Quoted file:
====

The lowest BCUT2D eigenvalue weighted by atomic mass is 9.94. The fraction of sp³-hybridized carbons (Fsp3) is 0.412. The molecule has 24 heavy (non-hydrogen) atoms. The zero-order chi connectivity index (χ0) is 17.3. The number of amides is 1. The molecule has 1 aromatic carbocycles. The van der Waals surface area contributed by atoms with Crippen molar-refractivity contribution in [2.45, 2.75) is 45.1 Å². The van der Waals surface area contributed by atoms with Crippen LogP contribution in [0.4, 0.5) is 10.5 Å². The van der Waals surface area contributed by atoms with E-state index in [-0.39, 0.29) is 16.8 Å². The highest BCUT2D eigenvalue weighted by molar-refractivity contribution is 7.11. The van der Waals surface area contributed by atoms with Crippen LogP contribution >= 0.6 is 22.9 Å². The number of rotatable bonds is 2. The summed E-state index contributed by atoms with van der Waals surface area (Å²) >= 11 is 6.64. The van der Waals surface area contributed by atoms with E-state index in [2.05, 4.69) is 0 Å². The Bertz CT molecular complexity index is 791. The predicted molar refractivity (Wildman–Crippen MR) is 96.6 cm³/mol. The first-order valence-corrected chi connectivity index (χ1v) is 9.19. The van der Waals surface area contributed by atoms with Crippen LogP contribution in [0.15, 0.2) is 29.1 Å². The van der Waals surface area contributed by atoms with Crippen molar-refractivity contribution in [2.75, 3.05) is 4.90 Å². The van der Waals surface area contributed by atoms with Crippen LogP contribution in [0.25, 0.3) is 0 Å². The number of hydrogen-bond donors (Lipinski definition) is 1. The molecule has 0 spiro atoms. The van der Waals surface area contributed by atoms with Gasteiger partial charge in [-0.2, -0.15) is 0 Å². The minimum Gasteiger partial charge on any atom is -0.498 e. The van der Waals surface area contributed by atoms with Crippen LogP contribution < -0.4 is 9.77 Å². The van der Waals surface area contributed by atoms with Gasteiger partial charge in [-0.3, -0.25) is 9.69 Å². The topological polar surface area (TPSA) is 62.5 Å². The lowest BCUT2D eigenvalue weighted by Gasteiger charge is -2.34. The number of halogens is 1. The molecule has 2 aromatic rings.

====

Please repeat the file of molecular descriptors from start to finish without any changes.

The lowest BCUT2D eigenvalue weighted by atomic mass is 9.94. The fraction of sp³-hybridized carbons (Fsp3) is 0.412. The molecule has 24 heavy (non-hydrogen) atoms. The zero-order chi connectivity index (χ0) is 17.3. The number of amides is 1. The molecule has 1 aromatic carbocycles. The van der Waals surface area contributed by atoms with Crippen molar-refractivity contribution in [2.45, 2.75) is 45.1 Å². The van der Waals surface area contributed by atoms with Crippen LogP contribution in [0.4, 0.5) is 10.5 Å². The van der Waals surface area contributed by atoms with E-state index in [-0.39, 0.29) is 16.8 Å². The highest BCUT2D eigenvalue weighted by molar-refractivity contribution is 7.11. The van der Waals surface area contributed by atoms with Crippen LogP contribution >= 0.6 is 22.9 Å². The number of rotatable bonds is 2. The summed E-state index contributed by atoms with van der Waals surface area (Å²) >= 11 is 6.64. The van der Waals surface area contributed by atoms with E-state index in [2.05, 4.69) is 0 Å². The Bertz CT molecular complexity index is 791. The predicted molar refractivity (Wildman–Crippen MR) is 96.6 cm³/mol. The first-order valence-corrected chi connectivity index (χ1v) is 9.19. The van der Waals surface area contributed by atoms with Crippen LogP contribution in [0.15, 0.2) is 29.1 Å². The van der Waals surface area contributed by atoms with Crippen molar-refractivity contribution in [2.75, 3.05) is 4.90 Å². The van der Waals surface area contributed by atoms with Crippen LogP contribution in [0.25, 0.3) is 0 Å². The number of hydrogen-bond donors (Lipinski definition) is 1. The molecule has 0 spiro atoms. The van der Waals surface area contributed by atoms with Gasteiger partial charge in [-0.2, -0.15) is 0 Å². The minimum Gasteiger partial charge on any atom is -0.498 e. The van der Waals surface area contributed by atoms with Crippen LogP contribution < -0.4 is 9.77 Å². The van der Waals surface area contributed by atoms with Gasteiger partial charge in [-0.3, -0.25) is 9.69 Å². The topological polar surface area (TPSA) is 62.5 Å². The lowest BCUT2D eigenvalue weighted by Gasteiger charge is -2.34. The number of halogens is 1. The molecule has 2 aromatic rings.